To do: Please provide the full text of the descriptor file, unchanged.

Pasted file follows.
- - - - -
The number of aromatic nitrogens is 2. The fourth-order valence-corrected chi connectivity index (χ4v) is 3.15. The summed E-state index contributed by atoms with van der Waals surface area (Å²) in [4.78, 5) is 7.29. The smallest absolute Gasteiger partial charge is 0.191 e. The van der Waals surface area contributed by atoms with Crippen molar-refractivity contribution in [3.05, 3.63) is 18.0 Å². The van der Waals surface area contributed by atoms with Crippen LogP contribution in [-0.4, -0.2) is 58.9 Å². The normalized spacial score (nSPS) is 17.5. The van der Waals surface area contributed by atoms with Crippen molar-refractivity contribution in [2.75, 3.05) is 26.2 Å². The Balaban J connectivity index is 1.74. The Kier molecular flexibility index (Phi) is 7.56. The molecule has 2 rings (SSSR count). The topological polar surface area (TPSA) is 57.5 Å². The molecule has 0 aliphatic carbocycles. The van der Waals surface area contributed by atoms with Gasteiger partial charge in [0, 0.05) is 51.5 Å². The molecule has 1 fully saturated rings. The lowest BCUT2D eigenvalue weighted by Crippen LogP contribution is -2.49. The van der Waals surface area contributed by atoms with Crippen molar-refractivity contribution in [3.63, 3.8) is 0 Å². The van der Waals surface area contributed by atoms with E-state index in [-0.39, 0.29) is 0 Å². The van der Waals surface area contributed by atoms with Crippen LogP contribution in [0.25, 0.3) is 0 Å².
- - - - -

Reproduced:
The number of aromatic nitrogens is 2. The fourth-order valence-corrected chi connectivity index (χ4v) is 3.15. The summed E-state index contributed by atoms with van der Waals surface area (Å²) in [4.78, 5) is 7.29. The smallest absolute Gasteiger partial charge is 0.191 e. The van der Waals surface area contributed by atoms with Crippen molar-refractivity contribution in [3.05, 3.63) is 18.0 Å². The van der Waals surface area contributed by atoms with Crippen LogP contribution in [-0.4, -0.2) is 58.9 Å². The normalized spacial score (nSPS) is 17.5. The van der Waals surface area contributed by atoms with Crippen molar-refractivity contribution in [2.75, 3.05) is 26.2 Å². The Balaban J connectivity index is 1.74. The Kier molecular flexibility index (Phi) is 7.56. The molecule has 2 rings (SSSR count). The topological polar surface area (TPSA) is 57.5 Å². The molecule has 0 aliphatic carbocycles. The van der Waals surface area contributed by atoms with Gasteiger partial charge in [0, 0.05) is 51.5 Å². The molecule has 1 fully saturated rings. The lowest BCUT2D eigenvalue weighted by Crippen LogP contribution is -2.49. The van der Waals surface area contributed by atoms with Crippen molar-refractivity contribution in [3.63, 3.8) is 0 Å². The van der Waals surface area contributed by atoms with E-state index in [-0.39, 0.29) is 0 Å². The van der Waals surface area contributed by atoms with Crippen LogP contribution in [0.25, 0.3) is 0 Å².